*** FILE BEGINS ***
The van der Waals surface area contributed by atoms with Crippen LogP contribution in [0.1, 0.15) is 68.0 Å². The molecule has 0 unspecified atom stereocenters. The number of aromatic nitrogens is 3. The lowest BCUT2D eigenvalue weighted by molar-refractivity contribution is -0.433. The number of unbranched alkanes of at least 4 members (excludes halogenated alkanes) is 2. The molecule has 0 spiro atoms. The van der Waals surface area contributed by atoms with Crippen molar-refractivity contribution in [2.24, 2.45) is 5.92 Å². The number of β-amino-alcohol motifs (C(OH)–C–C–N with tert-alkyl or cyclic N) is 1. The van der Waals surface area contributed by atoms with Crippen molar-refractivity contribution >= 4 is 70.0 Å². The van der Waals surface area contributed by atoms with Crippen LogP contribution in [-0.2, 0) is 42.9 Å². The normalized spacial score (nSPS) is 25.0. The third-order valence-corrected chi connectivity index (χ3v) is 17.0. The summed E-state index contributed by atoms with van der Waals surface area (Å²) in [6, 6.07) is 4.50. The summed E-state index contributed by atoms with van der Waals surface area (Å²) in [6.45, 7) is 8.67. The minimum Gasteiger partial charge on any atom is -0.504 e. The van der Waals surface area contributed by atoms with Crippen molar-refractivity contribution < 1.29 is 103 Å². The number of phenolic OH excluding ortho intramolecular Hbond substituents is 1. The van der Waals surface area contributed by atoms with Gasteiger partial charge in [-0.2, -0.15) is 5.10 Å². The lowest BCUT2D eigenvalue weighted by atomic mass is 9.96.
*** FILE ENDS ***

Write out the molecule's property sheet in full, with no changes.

The van der Waals surface area contributed by atoms with Crippen LogP contribution in [0.1, 0.15) is 68.0 Å². The molecule has 0 unspecified atom stereocenters. The number of aromatic nitrogens is 3. The lowest BCUT2D eigenvalue weighted by molar-refractivity contribution is -0.433. The number of unbranched alkanes of at least 4 members (excludes halogenated alkanes) is 2. The molecule has 0 spiro atoms. The van der Waals surface area contributed by atoms with Crippen molar-refractivity contribution in [2.24, 2.45) is 5.92 Å². The number of β-amino-alcohol motifs (C(OH)–C–C–N with tert-alkyl or cyclic N) is 1. The van der Waals surface area contributed by atoms with Crippen molar-refractivity contribution >= 4 is 70.0 Å². The van der Waals surface area contributed by atoms with Crippen LogP contribution in [-0.2, 0) is 42.9 Å². The normalized spacial score (nSPS) is 25.0. The third-order valence-corrected chi connectivity index (χ3v) is 17.0. The summed E-state index contributed by atoms with van der Waals surface area (Å²) in [6, 6.07) is 4.50. The summed E-state index contributed by atoms with van der Waals surface area (Å²) in [6.45, 7) is 8.67. The minimum Gasteiger partial charge on any atom is -0.504 e. The van der Waals surface area contributed by atoms with Crippen molar-refractivity contribution < 1.29 is 103 Å². The number of phenolic OH excluding ortho intramolecular Hbond substituents is 1. The van der Waals surface area contributed by atoms with Gasteiger partial charge in [-0.2, -0.15) is 5.10 Å². The lowest BCUT2D eigenvalue weighted by atomic mass is 9.96.